Basic land use principles call for implementing the highest and best use for a property in a way that emphasizes high density, multi-use, walkable development. The team owners are investing $575 million into an area historically underutilized. The Wrigley Field development appears to satisfy these principles, and below is a brief breakdown to explain why:
1. Highest and Best Use: Property generally should be used in a way that maximizes its use. This is especially true in urban areas where land is at a premium. The Wrigleyville area has never been used particularly well. Parking lots, open areas, game-oriented retail, and an overabundance of game-day bars have been the primary uses. Today’s visitors may not realize that the area had significant gang and crime problems not too long ago. If you compare the Wrigley development plans with the area around the Wellington el stop, just two stops south, it quickly becomes apparent that the Wrigley development is making a good use of the land.
2. High Density: Land use planning favors high-density developments that create walkable neighborhoods and take advantage of public transportation. The goal is to create a neighborhood feel that is not dependent on cars. The entire Wrigley Field development is contained within virtually just one city block. The entire area is easily walkable from the Addison el stop and the nearby bus stops. The development promises vibrant, year-round entertainment and shopping densely contained in the existing footprint of the Wrigley Field area.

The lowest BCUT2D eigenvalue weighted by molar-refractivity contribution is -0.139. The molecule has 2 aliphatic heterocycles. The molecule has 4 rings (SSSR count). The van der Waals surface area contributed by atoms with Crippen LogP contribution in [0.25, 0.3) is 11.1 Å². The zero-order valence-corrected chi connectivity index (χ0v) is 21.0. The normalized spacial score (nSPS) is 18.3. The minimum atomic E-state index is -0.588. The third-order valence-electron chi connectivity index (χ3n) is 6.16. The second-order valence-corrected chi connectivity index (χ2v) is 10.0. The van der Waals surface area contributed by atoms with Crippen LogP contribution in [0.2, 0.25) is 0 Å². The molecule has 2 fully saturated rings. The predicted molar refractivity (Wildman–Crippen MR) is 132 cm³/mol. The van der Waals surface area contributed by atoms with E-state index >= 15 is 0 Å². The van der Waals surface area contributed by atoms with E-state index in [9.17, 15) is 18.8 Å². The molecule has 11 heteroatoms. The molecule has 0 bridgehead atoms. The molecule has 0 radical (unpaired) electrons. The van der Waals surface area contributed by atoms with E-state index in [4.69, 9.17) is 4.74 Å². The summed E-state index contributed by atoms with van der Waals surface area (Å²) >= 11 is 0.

3. Four Season, Multi-Use: The Wrigleyville area currently is highly-dependent on the baseball games. The bars and stores thrive during the 81 home game days, but the area is desolate and underutilized during the rest of the year. The stores and bars regularly change names and owners, showing that annual customer business is not strong enough to be sustainable. Beyond the bars and the memorabilia stores, there is not much in the area. The team’s plans are to create a variety of year-round amenities that will create a more diverse and sustainable economic backbone to the area.
4. Historical Ties: The Ricketts have done a good job of maintaining the historic feel of the ballpark, even with the installation of two electronic scoreboards. This is due in part to the requirements for receiving government historic tax credits, but it also shows a respect for the history and feel of the ballpark.
The Wrigley Field development is not perfect, but it is better than most alternatives. If you compare it to the sprawl of the University of Phoenix stadium outside of Phoenix, the difference between the car-dependent Phoenix stadium and the walkable nature of Wrigley quickly becomes apparent. The respect and care the Cubs owners have taken to maintain the historic feel of the park also are very apparent when compared to the Soldier Field renovation, which resulted in the football stadium losing its landmark status.
One also needs to keep in mind that the Ricketts are paying for this primarily out of their own pocket. The Cubs are not getting a sweetheart ballpark deal from the State of Illinois like the owners of the White Sox did.
For a non-local family from Omaha, the Ricketts appear to be doing a fine job implementing sound land use and urban planning practices in their Wrigley Field renovations. As seen in the new Rams football stadium plans, the Wrigley development may even be the model for future sports stadiums. The Wrigley renovations may pose an existential dilemma for the surrounding Lakeview area, but when the renovations are finally finished, it will be a good thing for the team and the neighborhood.
Now, if only they could do something about the cost of a beer in the park…